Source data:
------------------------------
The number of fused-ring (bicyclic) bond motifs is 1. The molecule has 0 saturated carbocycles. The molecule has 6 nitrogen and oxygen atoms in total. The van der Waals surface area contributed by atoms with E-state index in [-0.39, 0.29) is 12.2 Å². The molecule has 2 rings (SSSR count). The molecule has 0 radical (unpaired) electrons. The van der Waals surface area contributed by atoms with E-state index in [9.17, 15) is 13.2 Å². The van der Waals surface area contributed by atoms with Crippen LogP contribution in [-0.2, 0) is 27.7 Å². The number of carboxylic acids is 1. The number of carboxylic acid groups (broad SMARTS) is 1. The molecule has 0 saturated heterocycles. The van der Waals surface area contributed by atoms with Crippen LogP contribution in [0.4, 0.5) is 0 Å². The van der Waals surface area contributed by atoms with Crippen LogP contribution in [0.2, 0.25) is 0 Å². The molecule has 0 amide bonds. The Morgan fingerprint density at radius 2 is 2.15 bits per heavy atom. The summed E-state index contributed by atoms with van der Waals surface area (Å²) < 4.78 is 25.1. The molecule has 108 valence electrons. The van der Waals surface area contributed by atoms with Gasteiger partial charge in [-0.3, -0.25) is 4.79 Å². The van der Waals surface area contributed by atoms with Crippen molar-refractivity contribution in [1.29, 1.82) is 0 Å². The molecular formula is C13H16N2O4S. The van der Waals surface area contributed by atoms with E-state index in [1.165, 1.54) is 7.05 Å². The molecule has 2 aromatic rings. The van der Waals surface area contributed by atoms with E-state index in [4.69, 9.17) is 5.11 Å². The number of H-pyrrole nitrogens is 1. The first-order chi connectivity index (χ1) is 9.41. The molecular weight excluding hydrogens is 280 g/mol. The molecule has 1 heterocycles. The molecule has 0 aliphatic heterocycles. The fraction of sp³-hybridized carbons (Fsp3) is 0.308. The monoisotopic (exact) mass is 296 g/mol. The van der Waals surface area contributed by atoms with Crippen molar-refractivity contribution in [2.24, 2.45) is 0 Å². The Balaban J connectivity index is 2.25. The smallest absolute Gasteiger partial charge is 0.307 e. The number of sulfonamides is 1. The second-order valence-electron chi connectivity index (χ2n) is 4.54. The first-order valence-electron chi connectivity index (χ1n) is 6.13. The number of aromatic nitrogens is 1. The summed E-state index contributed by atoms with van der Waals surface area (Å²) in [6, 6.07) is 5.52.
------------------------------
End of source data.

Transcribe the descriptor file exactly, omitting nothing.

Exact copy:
The number of fused-ring (bicyclic) bond motifs is 1. The molecule has 0 saturated carbocycles. The molecule has 6 nitrogen and oxygen atoms in total. The van der Waals surface area contributed by atoms with E-state index in [-0.39, 0.29) is 12.2 Å². The molecule has 2 rings (SSSR count). The molecule has 0 radical (unpaired) electrons. The van der Waals surface area contributed by atoms with E-state index in [9.17, 15) is 13.2 Å². The van der Waals surface area contributed by atoms with Crippen LogP contribution in [-0.2, 0) is 27.7 Å². The number of carboxylic acids is 1. The number of carboxylic acid groups (broad SMARTS) is 1. The molecule has 0 saturated heterocycles. The van der Waals surface area contributed by atoms with Crippen LogP contribution in [0.4, 0.5) is 0 Å². The van der Waals surface area contributed by atoms with Crippen LogP contribution in [0.2, 0.25) is 0 Å². The molecule has 0 amide bonds. The Morgan fingerprint density at radius 2 is 2.15 bits per heavy atom. The summed E-state index contributed by atoms with van der Waals surface area (Å²) < 4.78 is 25.1. The molecule has 108 valence electrons. The van der Waals surface area contributed by atoms with Gasteiger partial charge in [-0.3, -0.25) is 4.79 Å². The van der Waals surface area contributed by atoms with Crippen molar-refractivity contribution in [1.29, 1.82) is 0 Å². The molecular formula is C13H16N2O4S. The van der Waals surface area contributed by atoms with E-state index in [1.165, 1.54) is 7.05 Å². The molecule has 2 aromatic rings. The van der Waals surface area contributed by atoms with E-state index in [4.69, 9.17) is 5.11 Å². The number of H-pyrrole nitrogens is 1. The first-order chi connectivity index (χ1) is 9.41. The molecular weight excluding hydrogens is 280 g/mol. The molecule has 1 heterocycles. The molecule has 0 aliphatic heterocycles. The fraction of sp³-hybridized carbons (Fsp3) is 0.308. The monoisotopic (exact) mass is 296 g/mol. The van der Waals surface area contributed by atoms with Crippen molar-refractivity contribution in [2.24, 2.45) is 0 Å². The Balaban J connectivity index is 2.25. The smallest absolute Gasteiger partial charge is 0.307 e. The number of sulfonamides is 1. The second-order valence-electron chi connectivity index (χ2n) is 4.54. The first-order valence-electron chi connectivity index (χ1n) is 6.13. The number of aromatic nitrogens is 1. The summed E-state index contributed by atoms with van der Waals surface area (Å²) in [6, 6.07) is 5.52.